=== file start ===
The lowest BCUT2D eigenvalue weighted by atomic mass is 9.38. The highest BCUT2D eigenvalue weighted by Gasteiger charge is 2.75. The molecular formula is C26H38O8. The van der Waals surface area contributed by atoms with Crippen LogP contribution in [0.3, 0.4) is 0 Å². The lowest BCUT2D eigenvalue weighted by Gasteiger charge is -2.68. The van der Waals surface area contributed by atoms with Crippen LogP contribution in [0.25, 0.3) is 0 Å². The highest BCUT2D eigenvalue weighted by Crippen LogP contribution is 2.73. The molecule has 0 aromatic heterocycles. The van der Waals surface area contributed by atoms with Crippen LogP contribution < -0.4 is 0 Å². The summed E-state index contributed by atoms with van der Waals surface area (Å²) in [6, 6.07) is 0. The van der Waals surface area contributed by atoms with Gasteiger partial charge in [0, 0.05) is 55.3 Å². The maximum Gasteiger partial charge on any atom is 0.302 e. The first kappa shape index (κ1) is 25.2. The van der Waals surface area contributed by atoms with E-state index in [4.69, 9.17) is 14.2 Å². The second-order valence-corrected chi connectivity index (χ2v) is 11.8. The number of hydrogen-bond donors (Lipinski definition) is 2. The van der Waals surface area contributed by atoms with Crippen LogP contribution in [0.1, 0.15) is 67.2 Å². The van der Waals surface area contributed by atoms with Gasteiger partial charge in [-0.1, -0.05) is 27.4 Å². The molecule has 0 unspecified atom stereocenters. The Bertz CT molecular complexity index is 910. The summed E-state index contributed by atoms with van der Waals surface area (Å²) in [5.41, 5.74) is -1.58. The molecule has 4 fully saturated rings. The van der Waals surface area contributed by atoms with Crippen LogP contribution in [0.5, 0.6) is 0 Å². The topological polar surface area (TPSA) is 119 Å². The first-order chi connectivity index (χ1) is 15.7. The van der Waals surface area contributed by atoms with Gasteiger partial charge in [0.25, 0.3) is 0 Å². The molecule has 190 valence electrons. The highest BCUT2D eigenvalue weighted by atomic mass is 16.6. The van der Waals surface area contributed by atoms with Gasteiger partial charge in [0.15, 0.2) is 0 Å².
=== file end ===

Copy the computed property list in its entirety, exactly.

The lowest BCUT2D eigenvalue weighted by atomic mass is 9.38. The highest BCUT2D eigenvalue weighted by Gasteiger charge is 2.75. The molecular formula is C26H38O8. The van der Waals surface area contributed by atoms with Crippen LogP contribution in [0.3, 0.4) is 0 Å². The lowest BCUT2D eigenvalue weighted by Gasteiger charge is -2.68. The van der Waals surface area contributed by atoms with Crippen LogP contribution in [0.25, 0.3) is 0 Å². The highest BCUT2D eigenvalue weighted by Crippen LogP contribution is 2.73. The molecule has 0 aromatic heterocycles. The van der Waals surface area contributed by atoms with Crippen LogP contribution < -0.4 is 0 Å². The summed E-state index contributed by atoms with van der Waals surface area (Å²) in [6, 6.07) is 0. The van der Waals surface area contributed by atoms with Gasteiger partial charge in [0, 0.05) is 55.3 Å². The maximum Gasteiger partial charge on any atom is 0.302 e. The first kappa shape index (κ1) is 25.2. The van der Waals surface area contributed by atoms with E-state index in [4.69, 9.17) is 14.2 Å². The second-order valence-corrected chi connectivity index (χ2v) is 11.8. The number of hydrogen-bond donors (Lipinski definition) is 2. The van der Waals surface area contributed by atoms with Crippen LogP contribution in [0.1, 0.15) is 67.2 Å². The van der Waals surface area contributed by atoms with Gasteiger partial charge in [-0.1, -0.05) is 27.4 Å². The molecule has 0 unspecified atom stereocenters. The Bertz CT molecular complexity index is 910. The summed E-state index contributed by atoms with van der Waals surface area (Å²) in [5.41, 5.74) is -1.58. The molecule has 4 fully saturated rings. The van der Waals surface area contributed by atoms with Crippen LogP contribution in [0.5, 0.6) is 0 Å². The topological polar surface area (TPSA) is 119 Å². The first-order chi connectivity index (χ1) is 15.7. The van der Waals surface area contributed by atoms with Gasteiger partial charge in [0.25, 0.3) is 0 Å². The molecule has 190 valence electrons. The highest BCUT2D eigenvalue weighted by atomic mass is 16.6. The van der Waals surface area contributed by atoms with Gasteiger partial charge in [0.15, 0.2) is 0 Å².